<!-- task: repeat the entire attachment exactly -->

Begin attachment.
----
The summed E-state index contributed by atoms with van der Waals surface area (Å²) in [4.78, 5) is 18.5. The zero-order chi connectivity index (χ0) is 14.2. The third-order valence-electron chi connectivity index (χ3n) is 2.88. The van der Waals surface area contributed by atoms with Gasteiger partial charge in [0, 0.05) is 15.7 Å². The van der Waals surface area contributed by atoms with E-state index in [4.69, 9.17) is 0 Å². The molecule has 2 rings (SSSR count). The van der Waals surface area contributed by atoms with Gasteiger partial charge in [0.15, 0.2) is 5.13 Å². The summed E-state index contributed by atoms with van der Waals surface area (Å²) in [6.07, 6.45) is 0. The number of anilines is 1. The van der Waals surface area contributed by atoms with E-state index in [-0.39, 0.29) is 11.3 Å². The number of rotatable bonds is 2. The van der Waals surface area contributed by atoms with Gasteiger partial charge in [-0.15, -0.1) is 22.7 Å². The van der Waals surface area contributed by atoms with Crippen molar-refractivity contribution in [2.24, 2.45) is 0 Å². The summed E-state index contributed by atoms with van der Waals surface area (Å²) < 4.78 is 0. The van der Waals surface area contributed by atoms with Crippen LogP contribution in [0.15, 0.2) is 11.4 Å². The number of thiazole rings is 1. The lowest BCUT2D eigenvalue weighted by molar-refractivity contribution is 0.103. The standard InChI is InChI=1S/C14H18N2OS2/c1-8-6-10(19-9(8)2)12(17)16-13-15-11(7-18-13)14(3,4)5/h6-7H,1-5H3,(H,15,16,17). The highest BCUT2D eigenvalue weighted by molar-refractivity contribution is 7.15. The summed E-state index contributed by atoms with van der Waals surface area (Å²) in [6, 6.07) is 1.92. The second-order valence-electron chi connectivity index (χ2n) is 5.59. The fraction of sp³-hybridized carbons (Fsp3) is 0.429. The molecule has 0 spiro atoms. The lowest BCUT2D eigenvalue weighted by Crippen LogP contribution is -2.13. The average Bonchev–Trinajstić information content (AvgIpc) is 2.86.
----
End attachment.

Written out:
The summed E-state index contributed by atoms with van der Waals surface area (Å²) in [4.78, 5) is 18.5. The zero-order chi connectivity index (χ0) is 14.2. The third-order valence-electron chi connectivity index (χ3n) is 2.88. The van der Waals surface area contributed by atoms with Gasteiger partial charge in [0, 0.05) is 15.7 Å². The van der Waals surface area contributed by atoms with E-state index in [4.69, 9.17) is 0 Å². The molecule has 2 rings (SSSR count). The van der Waals surface area contributed by atoms with Gasteiger partial charge in [0.15, 0.2) is 5.13 Å². The summed E-state index contributed by atoms with van der Waals surface area (Å²) in [6.07, 6.45) is 0. The number of anilines is 1. The van der Waals surface area contributed by atoms with E-state index in [-0.39, 0.29) is 11.3 Å². The number of rotatable bonds is 2. The van der Waals surface area contributed by atoms with Gasteiger partial charge in [-0.15, -0.1) is 22.7 Å². The van der Waals surface area contributed by atoms with Crippen molar-refractivity contribution in [2.24, 2.45) is 0 Å². The summed E-state index contributed by atoms with van der Waals surface area (Å²) < 4.78 is 0. The van der Waals surface area contributed by atoms with Crippen LogP contribution in [0.15, 0.2) is 11.4 Å². The number of thiazole rings is 1. The lowest BCUT2D eigenvalue weighted by molar-refractivity contribution is 0.103. The standard InChI is InChI=1S/C14H18N2OS2/c1-8-6-10(19-9(8)2)12(17)16-13-15-11(7-18-13)14(3,4)5/h6-7H,1-5H3,(H,15,16,17). The highest BCUT2D eigenvalue weighted by molar-refractivity contribution is 7.15. The summed E-state index contributed by atoms with van der Waals surface area (Å²) in [6, 6.07) is 1.92. The second-order valence-electron chi connectivity index (χ2n) is 5.59. The fraction of sp³-hybridized carbons (Fsp3) is 0.429. The molecule has 0 spiro atoms. The lowest BCUT2D eigenvalue weighted by Crippen LogP contribution is -2.13. The average Bonchev–Trinajstić information content (AvgIpc) is 2.86.